One of the specific memories I have as a student took place when I was in Grade 7, attending this same school mentioned above. A young man in Grade 10, who had been having a particularly difficult time in his life, went around one day after school saying good-bye to everyone he could see in the hallway. It struck me as strange that he would seek me out, as I was quite a bit younger than him and outside his social circle. That night, as I would come to discover, he drove his car into a wooded area and shot himself in the head. This was my first exposure to suicide.
Rather than taking time to counsel us in our grief and confusion, the teachers at this school used this opportunity to shame us, telling us how this boy, and thus his classmates, were heading down the wrong path and needed to get things straightened out. It was one of the most poignant memories of my schooling. I can still hear the judgemental voice of the female teacher stating that the deceased Donnie* had obviously been in the wrong. And I will never, ever forget that mental picture of him the day before he died, his face resolute: epitomized by soft spoken words and a calm demeanor.
Although there are many layers to this story that I could pursue at length, my experiences as a student living through a deficit of care in my schooling, along with the many, many others of my classmates who echo this sentiment, has convinced me that care is the absolute number one priority of educators in the classroom. We are educating students for academic learning, yes. But I trust we are first and foremost developing caring, compassionate human beings in the form of both students and teachers who will live empathically together in an interconnected, interdependent world. As an educator, this is fundamental to my practice.
I believe that when people learn to care, their learning is enhanced and their growth is furthered. Students and teachers are all the better for the care they have cultivated, and I am not alone in holding this belief. Miller (2010) cites Nel Noddings’ work as being premiere in the encouragement of educators in fostering this care ethic. Noddings suggests that educators pursue caring as one of their main goals in schooling and education, teaching students to learn to care for themselves, others and the environment as well as to care for ideas and learning (Miller, 2010, p. 63). Noddings has laid out a very systematic, comprehensive approach to caring that entails teachers be clear and unapologetic in their goal: “the main aim of education should be to produce competent, caring, loving and lovable people” (Noddings in Miller, 2010, p.64). I can attest to this belief as there have been many, many share with me their convictions about care through my blog. I have heard from people all over the world writing in response to my viral blog on what students remember most about teachers, and they almost unanimously state the same: what students remember most about their teachers is that they care.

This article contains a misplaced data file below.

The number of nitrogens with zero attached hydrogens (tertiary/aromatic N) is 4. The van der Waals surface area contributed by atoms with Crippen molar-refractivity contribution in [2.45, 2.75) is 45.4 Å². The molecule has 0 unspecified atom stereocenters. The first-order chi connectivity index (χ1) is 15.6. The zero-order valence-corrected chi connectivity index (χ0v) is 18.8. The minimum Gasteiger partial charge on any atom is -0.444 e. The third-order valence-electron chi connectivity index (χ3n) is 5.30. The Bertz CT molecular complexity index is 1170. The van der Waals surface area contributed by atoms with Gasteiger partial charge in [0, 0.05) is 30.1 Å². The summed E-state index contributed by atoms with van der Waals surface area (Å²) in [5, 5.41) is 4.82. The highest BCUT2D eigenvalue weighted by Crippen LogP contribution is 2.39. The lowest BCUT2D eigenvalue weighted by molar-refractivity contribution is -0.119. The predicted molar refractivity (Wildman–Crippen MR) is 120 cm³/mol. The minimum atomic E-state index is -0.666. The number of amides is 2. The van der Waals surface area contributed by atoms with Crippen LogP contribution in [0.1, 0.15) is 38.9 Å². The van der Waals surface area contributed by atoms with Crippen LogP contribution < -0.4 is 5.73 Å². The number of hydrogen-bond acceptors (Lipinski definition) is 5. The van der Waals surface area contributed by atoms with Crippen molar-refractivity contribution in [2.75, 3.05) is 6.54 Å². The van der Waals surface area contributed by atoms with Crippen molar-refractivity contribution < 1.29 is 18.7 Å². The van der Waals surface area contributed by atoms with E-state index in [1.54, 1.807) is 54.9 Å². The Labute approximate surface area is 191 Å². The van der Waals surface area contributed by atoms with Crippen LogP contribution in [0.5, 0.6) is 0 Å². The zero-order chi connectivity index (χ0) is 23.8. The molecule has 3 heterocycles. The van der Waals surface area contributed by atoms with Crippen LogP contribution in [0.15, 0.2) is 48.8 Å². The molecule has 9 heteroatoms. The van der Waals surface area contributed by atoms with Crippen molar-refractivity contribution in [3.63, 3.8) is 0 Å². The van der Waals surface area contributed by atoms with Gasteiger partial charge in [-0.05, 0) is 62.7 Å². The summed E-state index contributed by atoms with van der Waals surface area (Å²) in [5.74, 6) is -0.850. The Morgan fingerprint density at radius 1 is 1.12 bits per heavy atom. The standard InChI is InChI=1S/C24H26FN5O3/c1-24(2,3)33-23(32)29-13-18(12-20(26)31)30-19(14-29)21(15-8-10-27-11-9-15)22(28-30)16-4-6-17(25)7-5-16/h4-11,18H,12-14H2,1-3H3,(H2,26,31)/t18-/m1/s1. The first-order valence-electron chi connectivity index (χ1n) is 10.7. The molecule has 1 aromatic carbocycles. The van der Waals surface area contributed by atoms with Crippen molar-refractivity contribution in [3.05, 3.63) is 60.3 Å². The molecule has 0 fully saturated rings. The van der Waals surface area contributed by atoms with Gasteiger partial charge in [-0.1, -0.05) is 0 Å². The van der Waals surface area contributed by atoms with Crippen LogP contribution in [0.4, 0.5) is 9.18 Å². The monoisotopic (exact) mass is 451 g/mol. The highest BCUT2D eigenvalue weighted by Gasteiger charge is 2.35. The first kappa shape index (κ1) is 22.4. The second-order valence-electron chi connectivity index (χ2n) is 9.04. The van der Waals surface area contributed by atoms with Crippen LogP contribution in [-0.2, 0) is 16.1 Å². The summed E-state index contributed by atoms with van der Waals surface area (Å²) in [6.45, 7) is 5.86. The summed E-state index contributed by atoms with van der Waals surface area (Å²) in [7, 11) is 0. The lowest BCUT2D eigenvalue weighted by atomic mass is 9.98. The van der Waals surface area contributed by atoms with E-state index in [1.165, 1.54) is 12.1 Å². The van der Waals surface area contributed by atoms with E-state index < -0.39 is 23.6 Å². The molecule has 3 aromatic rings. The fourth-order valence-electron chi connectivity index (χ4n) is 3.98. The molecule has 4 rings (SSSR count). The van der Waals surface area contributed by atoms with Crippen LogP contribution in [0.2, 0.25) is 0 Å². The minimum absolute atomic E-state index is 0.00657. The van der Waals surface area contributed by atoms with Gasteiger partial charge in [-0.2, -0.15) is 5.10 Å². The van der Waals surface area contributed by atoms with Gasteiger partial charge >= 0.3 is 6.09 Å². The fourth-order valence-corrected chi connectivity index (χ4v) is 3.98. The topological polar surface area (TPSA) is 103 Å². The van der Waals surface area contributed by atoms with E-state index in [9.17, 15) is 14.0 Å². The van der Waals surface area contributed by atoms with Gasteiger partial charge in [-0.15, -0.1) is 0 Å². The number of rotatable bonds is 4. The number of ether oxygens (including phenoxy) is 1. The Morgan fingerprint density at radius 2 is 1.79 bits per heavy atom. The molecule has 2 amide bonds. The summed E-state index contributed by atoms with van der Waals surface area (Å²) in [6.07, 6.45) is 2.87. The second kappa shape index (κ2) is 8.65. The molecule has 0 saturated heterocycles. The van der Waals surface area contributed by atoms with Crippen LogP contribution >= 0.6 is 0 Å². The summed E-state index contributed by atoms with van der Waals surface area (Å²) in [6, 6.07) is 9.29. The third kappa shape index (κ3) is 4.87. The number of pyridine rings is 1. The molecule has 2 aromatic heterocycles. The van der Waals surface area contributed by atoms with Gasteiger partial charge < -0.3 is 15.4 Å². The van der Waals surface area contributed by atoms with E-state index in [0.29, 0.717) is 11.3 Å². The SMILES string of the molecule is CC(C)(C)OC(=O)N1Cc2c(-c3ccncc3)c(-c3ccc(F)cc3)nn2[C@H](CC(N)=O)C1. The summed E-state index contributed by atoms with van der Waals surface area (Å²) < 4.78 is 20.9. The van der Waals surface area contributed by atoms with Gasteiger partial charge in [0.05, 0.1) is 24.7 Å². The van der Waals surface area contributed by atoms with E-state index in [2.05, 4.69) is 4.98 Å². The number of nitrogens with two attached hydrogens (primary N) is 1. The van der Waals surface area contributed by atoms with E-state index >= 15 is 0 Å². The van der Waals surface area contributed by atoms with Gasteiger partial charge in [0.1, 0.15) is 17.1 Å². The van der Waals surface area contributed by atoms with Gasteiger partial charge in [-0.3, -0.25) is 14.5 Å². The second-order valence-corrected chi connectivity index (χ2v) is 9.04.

We are a culmination of our past and present experiences- and the breadth and depth of these same experiences will hopefully lead to a brighter, more positive future as we learn, share and grow. Maya Angelou’s words ring clear: when we know better, we do better. I trust that this statement will always be the truth on which my life is lived and that my legacy will always be characterized by both care and love.